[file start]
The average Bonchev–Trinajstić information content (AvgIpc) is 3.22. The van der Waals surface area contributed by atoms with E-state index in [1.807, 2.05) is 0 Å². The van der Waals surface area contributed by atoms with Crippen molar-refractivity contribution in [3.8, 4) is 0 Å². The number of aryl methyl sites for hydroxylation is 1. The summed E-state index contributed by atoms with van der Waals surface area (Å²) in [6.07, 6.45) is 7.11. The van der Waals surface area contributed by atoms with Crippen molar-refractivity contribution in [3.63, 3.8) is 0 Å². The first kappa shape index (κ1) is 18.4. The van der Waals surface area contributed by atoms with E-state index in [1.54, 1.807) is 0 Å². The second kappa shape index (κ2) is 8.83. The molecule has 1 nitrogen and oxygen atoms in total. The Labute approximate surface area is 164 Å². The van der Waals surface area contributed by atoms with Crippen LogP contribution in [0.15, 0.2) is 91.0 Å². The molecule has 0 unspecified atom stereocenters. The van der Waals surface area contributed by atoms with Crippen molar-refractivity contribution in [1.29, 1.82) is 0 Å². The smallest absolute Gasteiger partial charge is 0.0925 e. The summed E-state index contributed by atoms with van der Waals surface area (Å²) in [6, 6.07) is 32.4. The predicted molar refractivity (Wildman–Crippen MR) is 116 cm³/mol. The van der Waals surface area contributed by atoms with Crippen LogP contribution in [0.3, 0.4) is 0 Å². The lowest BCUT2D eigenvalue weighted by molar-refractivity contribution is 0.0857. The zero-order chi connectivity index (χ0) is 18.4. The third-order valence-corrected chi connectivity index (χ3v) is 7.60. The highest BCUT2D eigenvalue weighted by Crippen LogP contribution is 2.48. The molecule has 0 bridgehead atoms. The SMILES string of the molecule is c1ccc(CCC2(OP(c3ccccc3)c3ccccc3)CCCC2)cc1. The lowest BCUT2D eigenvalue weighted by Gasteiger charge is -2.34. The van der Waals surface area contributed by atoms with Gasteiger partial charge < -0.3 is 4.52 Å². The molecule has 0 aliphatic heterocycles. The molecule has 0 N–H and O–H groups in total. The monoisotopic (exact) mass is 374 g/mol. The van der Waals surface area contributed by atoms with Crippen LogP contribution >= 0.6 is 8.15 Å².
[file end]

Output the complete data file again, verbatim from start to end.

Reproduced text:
The average Bonchev–Trinajstić information content (AvgIpc) is 3.22. The van der Waals surface area contributed by atoms with E-state index in [1.807, 2.05) is 0 Å². The van der Waals surface area contributed by atoms with Crippen molar-refractivity contribution in [3.8, 4) is 0 Å². The number of aryl methyl sites for hydroxylation is 1. The summed E-state index contributed by atoms with van der Waals surface area (Å²) in [6.07, 6.45) is 7.11. The van der Waals surface area contributed by atoms with Crippen molar-refractivity contribution in [3.63, 3.8) is 0 Å². The first kappa shape index (κ1) is 18.4. The van der Waals surface area contributed by atoms with E-state index in [1.54, 1.807) is 0 Å². The second kappa shape index (κ2) is 8.83. The molecule has 1 nitrogen and oxygen atoms in total. The Labute approximate surface area is 164 Å². The van der Waals surface area contributed by atoms with Crippen LogP contribution in [0.15, 0.2) is 91.0 Å². The molecule has 0 unspecified atom stereocenters. The van der Waals surface area contributed by atoms with Crippen molar-refractivity contribution in [1.29, 1.82) is 0 Å². The smallest absolute Gasteiger partial charge is 0.0925 e. The summed E-state index contributed by atoms with van der Waals surface area (Å²) in [6, 6.07) is 32.4. The predicted molar refractivity (Wildman–Crippen MR) is 116 cm³/mol. The van der Waals surface area contributed by atoms with Crippen LogP contribution in [0.3, 0.4) is 0 Å². The lowest BCUT2D eigenvalue weighted by molar-refractivity contribution is 0.0857. The zero-order chi connectivity index (χ0) is 18.4. The third-order valence-corrected chi connectivity index (χ3v) is 7.60. The highest BCUT2D eigenvalue weighted by Crippen LogP contribution is 2.48. The molecule has 0 bridgehead atoms. The SMILES string of the molecule is c1ccc(CCC2(OP(c3ccccc3)c3ccccc3)CCCC2)cc1. The lowest BCUT2D eigenvalue weighted by Gasteiger charge is -2.34. The van der Waals surface area contributed by atoms with Gasteiger partial charge < -0.3 is 4.52 Å². The molecule has 0 aliphatic heterocycles. The molecule has 0 N–H and O–H groups in total. The monoisotopic (exact) mass is 374 g/mol. The van der Waals surface area contributed by atoms with Crippen LogP contribution >= 0.6 is 8.15 Å².